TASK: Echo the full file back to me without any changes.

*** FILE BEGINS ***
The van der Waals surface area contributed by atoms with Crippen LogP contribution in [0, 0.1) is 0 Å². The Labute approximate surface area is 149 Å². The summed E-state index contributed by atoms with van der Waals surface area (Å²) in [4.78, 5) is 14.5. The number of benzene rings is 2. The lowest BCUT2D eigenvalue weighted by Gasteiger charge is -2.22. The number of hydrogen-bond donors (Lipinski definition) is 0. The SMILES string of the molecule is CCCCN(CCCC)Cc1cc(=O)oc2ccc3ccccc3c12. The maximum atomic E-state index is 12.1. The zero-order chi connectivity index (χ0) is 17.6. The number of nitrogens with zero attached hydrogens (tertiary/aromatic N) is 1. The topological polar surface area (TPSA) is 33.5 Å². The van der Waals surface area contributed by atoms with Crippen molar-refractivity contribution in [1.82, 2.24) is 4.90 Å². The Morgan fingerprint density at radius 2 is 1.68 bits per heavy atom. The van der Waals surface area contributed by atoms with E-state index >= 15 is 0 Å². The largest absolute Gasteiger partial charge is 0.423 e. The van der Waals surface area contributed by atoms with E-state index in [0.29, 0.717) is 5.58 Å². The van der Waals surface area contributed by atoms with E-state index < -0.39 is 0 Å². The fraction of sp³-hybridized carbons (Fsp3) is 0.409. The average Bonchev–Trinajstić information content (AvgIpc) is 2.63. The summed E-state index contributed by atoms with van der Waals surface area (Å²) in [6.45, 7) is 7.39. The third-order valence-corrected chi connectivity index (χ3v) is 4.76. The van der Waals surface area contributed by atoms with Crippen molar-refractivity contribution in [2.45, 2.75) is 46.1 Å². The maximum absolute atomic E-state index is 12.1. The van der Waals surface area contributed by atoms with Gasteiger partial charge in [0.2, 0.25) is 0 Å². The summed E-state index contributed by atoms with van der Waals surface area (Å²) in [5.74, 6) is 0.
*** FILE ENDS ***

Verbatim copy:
The van der Waals surface area contributed by atoms with Crippen LogP contribution in [0, 0.1) is 0 Å². The Labute approximate surface area is 149 Å². The summed E-state index contributed by atoms with van der Waals surface area (Å²) in [4.78, 5) is 14.5. The number of benzene rings is 2. The lowest BCUT2D eigenvalue weighted by Gasteiger charge is -2.22. The number of hydrogen-bond donors (Lipinski definition) is 0. The SMILES string of the molecule is CCCCN(CCCC)Cc1cc(=O)oc2ccc3ccccc3c12. The maximum atomic E-state index is 12.1. The zero-order chi connectivity index (χ0) is 17.6. The number of nitrogens with zero attached hydrogens (tertiary/aromatic N) is 1. The topological polar surface area (TPSA) is 33.5 Å². The van der Waals surface area contributed by atoms with Crippen molar-refractivity contribution in [1.82, 2.24) is 4.90 Å². The Morgan fingerprint density at radius 2 is 1.68 bits per heavy atom. The van der Waals surface area contributed by atoms with E-state index >= 15 is 0 Å². The largest absolute Gasteiger partial charge is 0.423 e. The van der Waals surface area contributed by atoms with E-state index in [0.29, 0.717) is 5.58 Å². The van der Waals surface area contributed by atoms with E-state index < -0.39 is 0 Å². The fraction of sp³-hybridized carbons (Fsp3) is 0.409. The average Bonchev–Trinajstić information content (AvgIpc) is 2.63. The summed E-state index contributed by atoms with van der Waals surface area (Å²) in [6.45, 7) is 7.39. The third-order valence-corrected chi connectivity index (χ3v) is 4.76. The van der Waals surface area contributed by atoms with Crippen molar-refractivity contribution in [2.45, 2.75) is 46.1 Å². The maximum absolute atomic E-state index is 12.1. The van der Waals surface area contributed by atoms with Gasteiger partial charge in [0.2, 0.25) is 0 Å². The summed E-state index contributed by atoms with van der Waals surface area (Å²) in [5.74, 6) is 0.